C-0° 02/12/2022 18:24
I continue to explore the Scarlet Brook exhibition hall. Geoffrey’s 0° portal seems to be in good shape. So far so good … Rupert swirls about the fishbowl restlessly. 
‘Jumping, skipping, skidding, one, two, three … Hop, hop, through the gate,’ someone beside me says. 
It’s Timothy Sanders, a brilliant astrophysicist, the first proponent of the Great Convergence idea — his greatest scientific achievement and, inadvertently, his biggest professional fiasco. Timothy tries to warn everyone present about the imminent disaster — by which he means an invasion of the universe 74-W by the alternate versions of himself. Never mind the explosives he’s hidden earlier in Geoffrey’s portal. 
Timothy’s attenuated figure stands six foot seven inches tall. His dishevelled appearance and gangling height remind one of an unwatered cypress tree. Sunken cheeks puncture an elongated face covered by a slovenly — a week or so old — bristle. Strawy blond hair falls dejectedly onto his bony shoulders. A black eye and minor scratches under his nose indicate a recent physical altercation. Timothy wears a tensile pullover of unclear hue and mostly grey trousers, wrinkled like an old elephant’s skin. A frowzy anthropomorphous plush toy crocodile, clothed in a nineteenth-century gentleman’s bathing suit, peeks out, tightly clutched under Timothy's right arm.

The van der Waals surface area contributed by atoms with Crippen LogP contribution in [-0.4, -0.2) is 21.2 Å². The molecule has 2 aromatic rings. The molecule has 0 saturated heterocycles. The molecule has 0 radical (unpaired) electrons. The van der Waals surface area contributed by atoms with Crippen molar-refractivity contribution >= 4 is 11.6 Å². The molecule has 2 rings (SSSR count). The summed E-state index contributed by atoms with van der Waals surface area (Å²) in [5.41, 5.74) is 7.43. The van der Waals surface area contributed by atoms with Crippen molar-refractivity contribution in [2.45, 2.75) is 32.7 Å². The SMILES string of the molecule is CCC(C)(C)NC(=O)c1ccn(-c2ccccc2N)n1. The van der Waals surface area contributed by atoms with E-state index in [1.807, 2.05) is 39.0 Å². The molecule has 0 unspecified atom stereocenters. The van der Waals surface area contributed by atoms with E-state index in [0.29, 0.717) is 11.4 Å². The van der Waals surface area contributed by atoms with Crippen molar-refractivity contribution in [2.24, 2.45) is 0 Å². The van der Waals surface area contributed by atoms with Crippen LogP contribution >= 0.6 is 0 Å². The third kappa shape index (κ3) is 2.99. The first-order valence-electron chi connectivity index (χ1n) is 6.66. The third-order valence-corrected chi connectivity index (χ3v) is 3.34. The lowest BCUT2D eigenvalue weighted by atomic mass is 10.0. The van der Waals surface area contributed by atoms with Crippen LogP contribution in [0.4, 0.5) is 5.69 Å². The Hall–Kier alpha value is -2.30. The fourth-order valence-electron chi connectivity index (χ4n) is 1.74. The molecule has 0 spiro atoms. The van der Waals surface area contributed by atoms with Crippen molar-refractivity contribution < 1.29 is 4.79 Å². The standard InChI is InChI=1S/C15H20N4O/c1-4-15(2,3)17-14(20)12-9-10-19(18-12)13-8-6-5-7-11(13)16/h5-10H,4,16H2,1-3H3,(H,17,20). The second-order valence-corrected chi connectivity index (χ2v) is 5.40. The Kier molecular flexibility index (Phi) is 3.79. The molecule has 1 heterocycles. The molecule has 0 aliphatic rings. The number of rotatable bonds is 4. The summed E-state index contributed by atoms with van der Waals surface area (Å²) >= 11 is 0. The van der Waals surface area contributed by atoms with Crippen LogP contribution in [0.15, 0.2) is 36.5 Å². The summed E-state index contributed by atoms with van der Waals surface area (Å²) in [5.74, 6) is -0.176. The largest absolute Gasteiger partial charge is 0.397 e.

‘One by one … Drawn by the portal … It’s the end,’ Timothy says in a shaky voice, slowly looking me up and down. 
His comically low baritone reminds me of the science-fiction villains set to destroy the whole world in the name of some highly equivocal objective. 
‘The end, the beginning … Depends how one looks at it,’ I say listlessly and keep looking around. 
I don’t feel like talking to Timothy at all. There are hundreds of books, bah, an entire library, dedicated to him alone, most of which I’ve read a couple of times over. I doubt talking to Timothy in person would provide me with any new insights. Although … 
‘Mind holding it for a moment?’ I hand the disoriented Timothy the ducky, which he squeezes with all his remaining strength. 
‘One by one …’ Timothy narrows his eyes. ‘Here they come …’ 
‘Yes, an hour or two, give or take.’ I check my mobile. 
Nothing. Nada. I’m wasting my time here. Timothy focuses his attention on Rupert in the fishbowl. He opens his mouth, then closes it in a sudden instance of self-reflection. 
‘I’ll need my instruments back, I’m afraid.’ I retrieve the ducky from Timothy’s palpitating hand. 
‘You’re not real, are you?’ Timothy jolts suddenly, stealing sideway glances. 
He promptly walks away, taking long strides as if distracted by someone. Soon, he stops by a heavyset man in a blue tuxedo. 
‘They’re here. Hop, hop, hop … Found their way. Back away,’ Timothy says. 
The man raises his eyebrows. His whole posture freezes. 
'A cause for concern … If you’re real, that is.’ Timothy bolts away. 
‘Some psycho; let it be,’ someone whispers. 
'Croak,’ says Rupert. 
‘Don’t care about the reading. I must be missing something.’ I keep watching Timothy jostling against the guests. ‘A cause for concern, indeed …’
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